The State Board of Regents voted today to approve the retirement of University of Iowa president Bruce Harreld once a successor can be found.
The board also voted to hire a consulting firm and set up a search committee. Harreld spoke to the board during their online meeting about his decision to announce his retirement last week.
“Personally I think the university has not over the last several decades done a great job in succession planning. Not only for my position –but for other positions. I think succession planning connected with resource allocation are the two most important responsibilities for a president, a chair, a board,” Harreld said.
Harreld says the school has reacted instead of planned. “I think what we’ve done is tended to wait for someone to retire or resign, and then we appoint an interim. The interim comes in — and we’ve had some great interims, I’m not picking on the individuals — but what happens is the natural tendency for an organization to relax and go on pause,” according to Harreld.
Harreld said there are too many issues facing the U-I for anything to be paused. He also pitched the importance of having someone there to help with the transition of the new president. “I could have really used someone to have guided me around the issues, the strategy, meeting people not only on campus, but also the major donors — and certainly I got through that — but it probably took a year or maybe more for me to get productive,” Harreld said.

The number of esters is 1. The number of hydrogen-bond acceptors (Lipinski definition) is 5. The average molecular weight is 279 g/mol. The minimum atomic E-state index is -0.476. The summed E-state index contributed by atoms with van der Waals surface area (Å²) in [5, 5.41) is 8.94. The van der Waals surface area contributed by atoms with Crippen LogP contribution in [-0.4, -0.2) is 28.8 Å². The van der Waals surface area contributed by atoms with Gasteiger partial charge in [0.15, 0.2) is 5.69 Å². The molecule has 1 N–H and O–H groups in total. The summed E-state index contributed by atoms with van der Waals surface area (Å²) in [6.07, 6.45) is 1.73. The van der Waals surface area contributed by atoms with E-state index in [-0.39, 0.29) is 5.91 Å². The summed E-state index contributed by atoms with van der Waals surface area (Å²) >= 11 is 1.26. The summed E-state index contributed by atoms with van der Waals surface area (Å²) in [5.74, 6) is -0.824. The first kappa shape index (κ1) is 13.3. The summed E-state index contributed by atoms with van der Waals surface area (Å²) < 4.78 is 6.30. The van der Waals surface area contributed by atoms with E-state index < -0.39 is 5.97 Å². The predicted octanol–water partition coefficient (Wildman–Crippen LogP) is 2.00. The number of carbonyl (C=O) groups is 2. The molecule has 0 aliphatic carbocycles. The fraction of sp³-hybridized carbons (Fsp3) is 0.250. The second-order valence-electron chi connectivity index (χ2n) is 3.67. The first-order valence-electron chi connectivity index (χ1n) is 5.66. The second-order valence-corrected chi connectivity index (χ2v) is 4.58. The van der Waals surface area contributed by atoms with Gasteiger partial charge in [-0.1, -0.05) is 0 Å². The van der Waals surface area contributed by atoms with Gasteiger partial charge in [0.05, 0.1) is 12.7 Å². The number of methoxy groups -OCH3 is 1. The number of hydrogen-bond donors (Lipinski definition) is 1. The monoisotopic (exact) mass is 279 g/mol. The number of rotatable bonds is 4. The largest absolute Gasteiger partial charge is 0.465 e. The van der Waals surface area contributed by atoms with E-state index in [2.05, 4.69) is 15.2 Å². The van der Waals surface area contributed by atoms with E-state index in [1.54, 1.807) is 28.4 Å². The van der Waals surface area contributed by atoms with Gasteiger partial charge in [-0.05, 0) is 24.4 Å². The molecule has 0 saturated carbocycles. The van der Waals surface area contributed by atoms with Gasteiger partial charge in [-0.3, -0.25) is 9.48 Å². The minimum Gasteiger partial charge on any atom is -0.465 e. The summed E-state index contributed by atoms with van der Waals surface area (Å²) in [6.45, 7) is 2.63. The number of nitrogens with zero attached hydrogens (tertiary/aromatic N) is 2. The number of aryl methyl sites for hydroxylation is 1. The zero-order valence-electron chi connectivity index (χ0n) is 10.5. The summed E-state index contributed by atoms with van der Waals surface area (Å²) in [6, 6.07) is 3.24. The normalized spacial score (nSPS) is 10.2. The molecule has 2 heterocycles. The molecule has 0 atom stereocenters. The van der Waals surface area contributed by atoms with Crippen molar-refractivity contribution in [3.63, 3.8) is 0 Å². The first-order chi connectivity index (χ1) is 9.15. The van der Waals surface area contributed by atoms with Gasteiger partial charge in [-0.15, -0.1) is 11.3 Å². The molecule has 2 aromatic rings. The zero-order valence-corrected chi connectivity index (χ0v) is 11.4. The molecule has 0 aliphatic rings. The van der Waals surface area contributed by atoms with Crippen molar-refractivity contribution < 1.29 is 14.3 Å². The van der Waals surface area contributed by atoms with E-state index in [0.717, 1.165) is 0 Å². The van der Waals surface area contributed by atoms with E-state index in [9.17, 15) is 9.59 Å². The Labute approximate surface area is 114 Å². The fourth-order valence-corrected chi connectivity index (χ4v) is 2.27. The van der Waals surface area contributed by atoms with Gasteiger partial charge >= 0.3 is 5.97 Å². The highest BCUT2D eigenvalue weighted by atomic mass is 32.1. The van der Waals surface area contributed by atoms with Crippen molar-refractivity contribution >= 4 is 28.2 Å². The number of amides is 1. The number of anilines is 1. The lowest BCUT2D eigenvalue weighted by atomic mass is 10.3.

He offered to help the new president with the transition. “If my successor would like, I would like to help them in that transition. It may not take that long — but I just don’t think it is disappear,” Harreld said. The Board of Regent’s statement last week announcing the retirement said the hope is to have a new president in place by the start of the fall 2021 semester — but said it will be coordinated with the search committee to make sure there is an appropriate time frame to do a thorough search.
Harreld said he has been told it could take 12 to 18 months in a normal time to find a replacement — and that could take longer under the current COVID-19 pandemic situation.